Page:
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Whereas the last few U.S. manufacturing production reports from the Federal Reserve have overwhelmingly been one story – automotive –this morning’s findings (covering July) are notable for at least two other stories: unusually large downward May and June revisions for the entire sector when it comes to their inflation-adjusted growth, and despite that discouraging news, the more positive development that stripping out automotive from the overall totals, manufacturing has now been growing pretty steadily for three straight months.

The new Fed figures show that in toto, real manufacturing output grew sequentially by 3.41 percent. That figure, too, is now up for three straight months.

But those revisions! June’s originally estimated 9.06 percent jump is now judged to have been only a 7.52 percent improvement – still excellent, but much lower. And after being revised up to 5.06 percent, May’s increase is now pegged at 3.88 percent.

As implied above, automotive outperformed the rest of manufacturing by a mile. Its July monthly production advance came in at 28.29 percent – much less than the May and June rocket rides, but still extraordinary. And the numbers for the May and June comebacks have held up well. The former, previously reported as a 117.12 percent surge, is now judged to have been 110.97 percent. And the June number was revised up from 115.02 percent to 118.33 percent. In other words, price-adjusted production of vehicles and parts combined still more than doubled in both May and June, reflecting both the reopening of factories from earlier spring shutdowns, but strong demand from consumers.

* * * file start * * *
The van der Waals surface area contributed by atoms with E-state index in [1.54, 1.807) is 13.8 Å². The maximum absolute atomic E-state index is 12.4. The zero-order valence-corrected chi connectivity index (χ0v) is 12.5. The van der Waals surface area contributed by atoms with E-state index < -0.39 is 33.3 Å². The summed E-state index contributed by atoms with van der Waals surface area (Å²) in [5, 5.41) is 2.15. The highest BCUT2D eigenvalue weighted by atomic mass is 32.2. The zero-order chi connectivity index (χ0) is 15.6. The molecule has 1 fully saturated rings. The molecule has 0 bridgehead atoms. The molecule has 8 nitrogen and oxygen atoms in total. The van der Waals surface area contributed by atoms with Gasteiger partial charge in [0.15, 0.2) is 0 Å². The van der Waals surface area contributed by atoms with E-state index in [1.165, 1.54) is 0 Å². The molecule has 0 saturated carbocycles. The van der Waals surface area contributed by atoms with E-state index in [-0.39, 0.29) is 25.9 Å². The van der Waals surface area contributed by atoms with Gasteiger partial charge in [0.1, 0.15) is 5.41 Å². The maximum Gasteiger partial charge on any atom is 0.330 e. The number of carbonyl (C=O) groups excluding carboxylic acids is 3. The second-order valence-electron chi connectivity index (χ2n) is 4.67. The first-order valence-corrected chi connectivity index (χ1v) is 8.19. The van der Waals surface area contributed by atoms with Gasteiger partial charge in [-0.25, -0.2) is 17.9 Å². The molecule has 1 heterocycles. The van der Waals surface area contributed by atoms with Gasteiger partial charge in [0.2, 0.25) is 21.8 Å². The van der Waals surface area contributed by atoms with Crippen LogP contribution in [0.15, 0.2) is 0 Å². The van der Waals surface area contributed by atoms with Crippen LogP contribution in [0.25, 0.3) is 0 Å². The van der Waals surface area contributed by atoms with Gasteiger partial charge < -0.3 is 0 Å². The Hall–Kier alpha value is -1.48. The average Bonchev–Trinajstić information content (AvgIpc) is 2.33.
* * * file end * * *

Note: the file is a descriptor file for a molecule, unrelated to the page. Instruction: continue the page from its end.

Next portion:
The data for the rest of manufacturing have been considerably less spectacular. But these industries did collectively boost their constant dollar output in June by 1.63 percent sequentially. And the May and June monthly results are still 2.04 percent and 3.66 percent, respectively. Arguably that’s an impressive performance given not only the worst overall U.S. economic slump since the Great Depression of the 1930s, but the stop-start nature of the CCP Virus’ spread and, therefore, of many individual states’ lockdowns and shutdowns.

All the same, let’s close with some statistics that make clear how mind-blowing automotive’s production performance has been during the pandemic. Since February – the last month before major numbers of virus infections started appearing and as a result major economic disruption began – total inflation-adjusted U.S. manufacturing output is down 7.84 percent. Leaving out automotive, real production is off by 8.65 percent during this period. And automotive itself? It’s practically back to normal, with its July price-adjusted manufacturing output just 0.32 percent lower than February’s levels.